that is the long-term plan for sustainable development—

have been considered.

UNESCO's concerns should be heeded. They should be treated with the utmost seriousness.

In government, Labor sought to work with state and territory governments to streamline this process while maintaining our commitment to meeting environmental safeguards. Throughout these negotiations it became clear that some states could not be trusted with Australia's unique environment. Labor remains in favour of streamlining environmental approval processes for major projects—but only where final approvals on matters of national environmental significance remain with the Commonwealth government. The Australian government has a responsibility to protect Australia's precious environment. The EPBC Act, in particular, accounts for matters of national environmental significance and our international obligations. But the Abbott government has no interest in protecting Australia's environment for the future.

Since coming to government, the minister and our recently self-described 'conservationist' Prime Minister have made bad decision upon bad decision, hurting our environment. These bad decisions have generally been based on no evidence. This is a government that does not mean what is says. On the one hand, the act binds the Australian government to various world treaties to protect the environment. On the other hand, this amendment bill installs a mechanism to effectively undermine these commitments. This amendment bill puts our environment at risk of irreparable damage by proposing to leave decisions of national environmental significance to state premiers.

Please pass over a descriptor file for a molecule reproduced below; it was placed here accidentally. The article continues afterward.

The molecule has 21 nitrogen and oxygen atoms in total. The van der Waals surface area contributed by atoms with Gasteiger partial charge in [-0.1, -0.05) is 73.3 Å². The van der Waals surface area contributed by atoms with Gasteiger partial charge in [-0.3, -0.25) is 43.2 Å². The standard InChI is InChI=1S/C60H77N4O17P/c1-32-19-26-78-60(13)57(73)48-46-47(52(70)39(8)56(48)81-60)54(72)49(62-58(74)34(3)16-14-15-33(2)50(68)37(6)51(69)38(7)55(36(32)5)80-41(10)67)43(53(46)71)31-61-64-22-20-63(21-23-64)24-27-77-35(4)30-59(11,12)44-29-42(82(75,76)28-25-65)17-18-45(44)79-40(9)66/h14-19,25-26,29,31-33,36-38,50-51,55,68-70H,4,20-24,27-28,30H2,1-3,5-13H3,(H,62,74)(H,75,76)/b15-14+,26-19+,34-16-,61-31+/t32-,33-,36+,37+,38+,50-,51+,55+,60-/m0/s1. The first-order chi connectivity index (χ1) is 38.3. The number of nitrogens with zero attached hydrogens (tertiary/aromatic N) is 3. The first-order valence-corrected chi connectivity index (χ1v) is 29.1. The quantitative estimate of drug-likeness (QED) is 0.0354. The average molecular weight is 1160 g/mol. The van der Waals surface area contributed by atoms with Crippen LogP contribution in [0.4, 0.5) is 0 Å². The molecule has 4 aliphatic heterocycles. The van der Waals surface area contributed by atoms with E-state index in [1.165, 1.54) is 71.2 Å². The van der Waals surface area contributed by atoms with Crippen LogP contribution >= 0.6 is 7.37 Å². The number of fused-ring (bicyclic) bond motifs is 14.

I agree with the Australian Network of Environmental Defenders Office that a real priority for an environment minister in the Australian government should be a mature examination of how environmental laws can respond to the pressing concerns of this century—challenges such as biodiversity loss, land use change and climate change responses—and fulfil our national and international obligations while getting the balance right and ensuring that we maintain Australia's high quality of life. As an aside, I note that the environmental defenders offices around Australia have had massive funding cuts—$10 million—another symbol of this government's threadbare environmental credentials.

Going back to the challenge that we should be facing, our environmental management challenge of the 21st century: streamlining can and should be a part of this where we are certain we have the balance right between removing barriers to economic growth and protecting our natural environment. I emphasise the words 'where we are certain'—because all too often there will not be a second chance to get things right. Now is the time to carefully consider the evidence, not to reflexively lower environmental standards and roll back protections.